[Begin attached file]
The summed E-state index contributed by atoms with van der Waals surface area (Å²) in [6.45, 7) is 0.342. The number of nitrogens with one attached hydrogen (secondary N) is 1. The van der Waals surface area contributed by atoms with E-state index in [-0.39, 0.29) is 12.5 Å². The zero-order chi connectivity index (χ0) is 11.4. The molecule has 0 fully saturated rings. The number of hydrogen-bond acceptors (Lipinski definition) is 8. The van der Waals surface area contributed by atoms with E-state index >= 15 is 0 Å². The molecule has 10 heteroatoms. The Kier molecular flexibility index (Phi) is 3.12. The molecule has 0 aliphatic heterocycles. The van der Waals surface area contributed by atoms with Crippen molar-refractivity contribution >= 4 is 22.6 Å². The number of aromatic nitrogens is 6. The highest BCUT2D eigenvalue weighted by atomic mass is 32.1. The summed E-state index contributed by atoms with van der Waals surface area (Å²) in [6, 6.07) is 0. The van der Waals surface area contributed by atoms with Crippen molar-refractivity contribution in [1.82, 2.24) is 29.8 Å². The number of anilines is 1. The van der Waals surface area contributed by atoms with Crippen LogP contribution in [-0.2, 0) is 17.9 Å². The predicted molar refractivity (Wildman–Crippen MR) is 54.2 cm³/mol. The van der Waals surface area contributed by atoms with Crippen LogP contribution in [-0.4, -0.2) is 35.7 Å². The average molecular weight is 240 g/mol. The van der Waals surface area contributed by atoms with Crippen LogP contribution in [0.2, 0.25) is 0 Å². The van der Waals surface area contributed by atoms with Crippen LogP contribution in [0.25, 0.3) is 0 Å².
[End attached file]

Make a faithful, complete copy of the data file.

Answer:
The summed E-state index contributed by atoms with van der Waals surface area (Å²) in [6.45, 7) is 0.342. The number of nitrogens with one attached hydrogen (secondary N) is 1. The van der Waals surface area contributed by atoms with E-state index in [-0.39, 0.29) is 12.5 Å². The zero-order chi connectivity index (χ0) is 11.4. The molecule has 0 fully saturated rings. The number of hydrogen-bond acceptors (Lipinski definition) is 8. The van der Waals surface area contributed by atoms with E-state index >= 15 is 0 Å². The molecule has 10 heteroatoms. The Kier molecular flexibility index (Phi) is 3.12. The molecule has 0 aliphatic heterocycles. The van der Waals surface area contributed by atoms with Crippen molar-refractivity contribution >= 4 is 22.6 Å². The number of aromatic nitrogens is 6. The highest BCUT2D eigenvalue weighted by atomic mass is 32.1. The summed E-state index contributed by atoms with van der Waals surface area (Å²) in [6, 6.07) is 0. The van der Waals surface area contributed by atoms with Crippen molar-refractivity contribution in [1.82, 2.24) is 29.8 Å². The number of anilines is 1. The van der Waals surface area contributed by atoms with Crippen LogP contribution in [-0.2, 0) is 17.9 Å². The predicted molar refractivity (Wildman–Crippen MR) is 54.2 cm³/mol. The van der Waals surface area contributed by atoms with Crippen LogP contribution in [-0.4, -0.2) is 35.7 Å². The average molecular weight is 240 g/mol. The van der Waals surface area contributed by atoms with Crippen LogP contribution in [0.2, 0.25) is 0 Å². The van der Waals surface area contributed by atoms with Crippen LogP contribution in [0.25, 0.3) is 0 Å².